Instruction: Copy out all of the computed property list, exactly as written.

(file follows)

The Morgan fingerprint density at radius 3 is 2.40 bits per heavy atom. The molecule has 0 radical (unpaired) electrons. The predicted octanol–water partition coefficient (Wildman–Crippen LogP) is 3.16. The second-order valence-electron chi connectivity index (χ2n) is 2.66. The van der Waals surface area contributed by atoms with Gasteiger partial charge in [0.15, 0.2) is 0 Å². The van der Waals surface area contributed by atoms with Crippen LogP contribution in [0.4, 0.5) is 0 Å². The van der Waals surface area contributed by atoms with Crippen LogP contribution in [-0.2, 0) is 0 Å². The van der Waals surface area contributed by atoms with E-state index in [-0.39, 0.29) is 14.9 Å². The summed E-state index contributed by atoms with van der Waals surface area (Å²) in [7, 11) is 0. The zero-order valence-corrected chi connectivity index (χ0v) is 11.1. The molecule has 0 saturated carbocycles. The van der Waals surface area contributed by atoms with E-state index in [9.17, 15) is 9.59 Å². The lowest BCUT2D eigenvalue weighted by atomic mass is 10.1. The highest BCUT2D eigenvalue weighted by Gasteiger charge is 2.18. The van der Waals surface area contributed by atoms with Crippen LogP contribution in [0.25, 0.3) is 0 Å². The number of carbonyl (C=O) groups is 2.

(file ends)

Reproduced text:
The Morgan fingerprint density at radius 3 is 2.40 bits per heavy atom. The molecule has 0 radical (unpaired) electrons. The predicted octanol–water partition coefficient (Wildman–Crippen LogP) is 3.16. The second-order valence-electron chi connectivity index (χ2n) is 2.66. The van der Waals surface area contributed by atoms with Gasteiger partial charge in [0.15, 0.2) is 0 Å². The van der Waals surface area contributed by atoms with Crippen LogP contribution in [0.4, 0.5) is 0 Å². The van der Waals surface area contributed by atoms with Crippen LogP contribution in [-0.2, 0) is 0 Å². The van der Waals surface area contributed by atoms with E-state index in [-0.39, 0.29) is 14.9 Å². The summed E-state index contributed by atoms with van der Waals surface area (Å²) in [7, 11) is 0. The zero-order valence-corrected chi connectivity index (χ0v) is 11.1. The molecule has 0 saturated carbocycles. The van der Waals surface area contributed by atoms with E-state index in [9.17, 15) is 9.59 Å². The lowest BCUT2D eigenvalue weighted by atomic mass is 10.1. The highest BCUT2D eigenvalue weighted by Gasteiger charge is 2.18. The van der Waals surface area contributed by atoms with Crippen LogP contribution in [0.25, 0.3) is 0 Å². The number of carbonyl (C=O) groups is 2.